LOUISVILLE, Ky. (WHAS11) – The historic race for Louisville Metro Mayor appears to be a neck and neck battle between republican Hal Heiner and democrat Greg Fischer, but independent candidate Jackie Green says there is no difference between those two candidates and that he offers a real choice.
Green doesn't have a paid staff and he's not planning an onslaught of television ads, but he has injected himself into as much of the mayoral race as he has been allowed. He calls it "asymmetrical warfare without the capital or political machine" that the others have. It is a political road less traveled.
"I haven't had a car since 1999," Green said, saying he made intentional choices "where I moved, worked and very intentional in a car free lifestyle." The bicycle shop and bike courier service owner says he opened those businesses downtown when no one else would and he says when no one else with his priorities filed to run for mayor, he entered the race. "The reason I am doing this is because the platforms presented to the public by the other candidates are simply unacceptable," Green continued. "There are probably many people who are better equipped to run for office," Green admitted, "but nobody else stepped up to the plate with these priorities."
He is the 'green' candidate, arguing for more public transit before building bridges, and that the road building strategy in place for the last sixty years has neglected "our public transit and our passenger rail between cities. It's time to stop that."
"Energy is not going to remain inexpensive and plentiful as we have known it for the past 60 years," Green contended, saying Louisville's current model projects that residents will pay "more dollars out of Louisville to pay for oil."
Green also rallies against coal. "LG&E is a dinosaur," Green said, explaining that, in his opinion, Eon U.S. is selling the utility because LG&E's electricity is generated by coal rather than alternative and renewable energy sources. Green want the money used now invested in burning coal cleaner for solar panels. "Make those solar panels here in Louisville. That's jobs," Green said, "Then install those solar panels on the roofs of our homes and businesses. Those are more jobs. And the dollars we save not having to buy coal we can reinvest in our community rather than have those dollars leaving our local economy."
He's riding against the wind. Despite campaigning for months and a flock of devoted volunteers, Green only registered 2% support in this month's WHAS11 Courier-Journal Bluegrass Poll, a telephone survey which Green says does not include many of his supporters: people who don't have landlines. "I think you would find that we are much closer to 33.4%, which is all it's going to take to win this race," Green said.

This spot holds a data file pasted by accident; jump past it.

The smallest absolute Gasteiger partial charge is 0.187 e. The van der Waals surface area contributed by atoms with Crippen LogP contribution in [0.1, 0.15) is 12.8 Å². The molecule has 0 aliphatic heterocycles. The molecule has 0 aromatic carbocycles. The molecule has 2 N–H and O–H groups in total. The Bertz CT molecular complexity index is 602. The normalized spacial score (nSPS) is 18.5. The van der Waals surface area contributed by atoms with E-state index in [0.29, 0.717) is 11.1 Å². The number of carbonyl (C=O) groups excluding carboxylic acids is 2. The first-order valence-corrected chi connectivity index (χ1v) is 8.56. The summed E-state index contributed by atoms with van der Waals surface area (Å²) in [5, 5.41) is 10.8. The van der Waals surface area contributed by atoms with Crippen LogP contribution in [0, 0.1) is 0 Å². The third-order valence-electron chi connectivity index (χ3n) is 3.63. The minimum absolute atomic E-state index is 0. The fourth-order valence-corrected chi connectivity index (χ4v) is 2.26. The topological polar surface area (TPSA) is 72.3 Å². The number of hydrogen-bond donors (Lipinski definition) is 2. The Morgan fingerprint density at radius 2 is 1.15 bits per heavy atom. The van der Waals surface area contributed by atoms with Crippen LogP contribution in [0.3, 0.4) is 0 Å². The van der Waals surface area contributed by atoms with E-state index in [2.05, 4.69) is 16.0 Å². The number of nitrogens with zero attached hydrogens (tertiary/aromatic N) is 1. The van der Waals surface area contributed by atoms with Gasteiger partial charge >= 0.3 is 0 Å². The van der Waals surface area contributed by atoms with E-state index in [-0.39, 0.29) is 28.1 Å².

Green often campaigns to a captive audience, TARC bus riders. Stashing his bicycle on a TARC bus eastbound on Muhammad Ali Boulevard, Green climbed aboard Tuesday morning armed with campaign fliers and a message. "Jackie Green," he said, extending his hand, "I'm running for mayor as an independent. I'm the only candidate supporting public transit as a higher priority than two bridges."
Green wants to stop building roads in the East End which he says enable more development. "When that development destroys farms and fields out there and hurts the existing neighborhoods," Green said to the bus riders, "it takes infrastructure, investment and services away from the neighborhoods that we live in.
"We need to begin developing and reclaiming our existing neighborhoods that are suffering," Green said in an interview, "’brownfield development’ is the term. You go in you take an existing industrial site, you put it back into use. You go back into your blighted neighborhoods, and you improve those neighborhoods."
And, Green contends, the improvement of neighborhoods also clears the way for neighborhood schools that will lead to more parental involvement and higher participation in after school programs. He is opposed to the Jefferson County Public Schools student assignment plan and calls for a three radial block pedestrian zone around schools to encourage children to walk to school, safely. "Reclaiming those abandoned houses around low performing schools, focusing investment in that area, strengthening those communities, and then using some of those transportation dollars that JCPS is currently using in their student assignment plan, use those transportation dollars to benefit education," Green said, "By that, I mean, hire teachers."
"We're putting the burden of diversity on the shoulders of our children," Green continued, "Affordable housing should be distributed all over the county. That makes every community in our county diverse."
Green stresses that his campaign is not an urban vs. suburban divide, explaining that he does not want to remove any existing suburban neighborhoods, but that the people who moved there often want to maintain the rural qualities that attracted them to suburbs in the first place. In addition, Green says the preservation of local farmland is essential to the local food economy. "It's time to stand up. We need to change the direction of this city – 40 or 50 years headed in a direction that's unsustainable."
It is a largely receptive group of bus riders on this commute, though one elderly man tells Fischer, "You're wasting your time."
"Tell me why," Green taking a seat next to the man.
"Fischer's going to get it."
"Fischer?" Green responds incredulously, "Fischer's weak."
It is an unlikely path to the mayor's office, but the Jackie Green bus tour is undeterred. Two other independent mayoral candidates are also on the ballot, but neither Jerry Mills nor Nimbus Couzin appear to be actively campaigning.